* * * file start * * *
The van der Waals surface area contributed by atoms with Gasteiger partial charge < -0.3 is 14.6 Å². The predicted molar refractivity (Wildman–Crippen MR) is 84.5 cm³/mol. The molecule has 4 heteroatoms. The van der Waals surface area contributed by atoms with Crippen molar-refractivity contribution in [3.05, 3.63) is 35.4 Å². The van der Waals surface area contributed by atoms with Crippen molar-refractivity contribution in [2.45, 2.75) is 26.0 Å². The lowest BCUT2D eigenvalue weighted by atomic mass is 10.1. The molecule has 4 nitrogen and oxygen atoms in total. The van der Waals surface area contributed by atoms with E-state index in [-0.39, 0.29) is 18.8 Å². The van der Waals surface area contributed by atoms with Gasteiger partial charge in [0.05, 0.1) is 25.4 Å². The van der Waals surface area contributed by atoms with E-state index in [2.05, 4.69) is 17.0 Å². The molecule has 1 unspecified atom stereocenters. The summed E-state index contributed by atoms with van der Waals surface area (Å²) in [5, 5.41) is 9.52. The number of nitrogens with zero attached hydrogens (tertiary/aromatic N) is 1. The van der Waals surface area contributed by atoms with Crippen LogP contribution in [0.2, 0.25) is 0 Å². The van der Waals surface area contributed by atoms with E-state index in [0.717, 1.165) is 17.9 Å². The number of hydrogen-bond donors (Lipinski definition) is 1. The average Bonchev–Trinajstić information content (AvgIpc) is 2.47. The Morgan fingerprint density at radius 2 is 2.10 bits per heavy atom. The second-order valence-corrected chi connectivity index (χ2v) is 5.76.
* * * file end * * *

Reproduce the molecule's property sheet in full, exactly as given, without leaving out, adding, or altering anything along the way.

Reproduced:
The van der Waals surface area contributed by atoms with Gasteiger partial charge < -0.3 is 14.6 Å². The predicted molar refractivity (Wildman–Crippen MR) is 84.5 cm³/mol. The molecule has 4 heteroatoms. The van der Waals surface area contributed by atoms with Crippen molar-refractivity contribution in [3.05, 3.63) is 35.4 Å². The van der Waals surface area contributed by atoms with Crippen molar-refractivity contribution in [2.45, 2.75) is 26.0 Å². The lowest BCUT2D eigenvalue weighted by atomic mass is 10.1. The molecule has 4 nitrogen and oxygen atoms in total. The van der Waals surface area contributed by atoms with E-state index in [-0.39, 0.29) is 18.8 Å². The van der Waals surface area contributed by atoms with Gasteiger partial charge in [0.05, 0.1) is 25.4 Å². The van der Waals surface area contributed by atoms with E-state index in [2.05, 4.69) is 17.0 Å². The molecule has 1 unspecified atom stereocenters. The summed E-state index contributed by atoms with van der Waals surface area (Å²) in [5, 5.41) is 9.52. The number of nitrogens with zero attached hydrogens (tertiary/aromatic N) is 1. The van der Waals surface area contributed by atoms with Crippen LogP contribution in [0.2, 0.25) is 0 Å². The van der Waals surface area contributed by atoms with E-state index in [0.717, 1.165) is 17.9 Å². The number of hydrogen-bond donors (Lipinski definition) is 1. The average Bonchev–Trinajstić information content (AvgIpc) is 2.47. The Morgan fingerprint density at radius 2 is 2.10 bits per heavy atom. The second-order valence-corrected chi connectivity index (χ2v) is 5.76.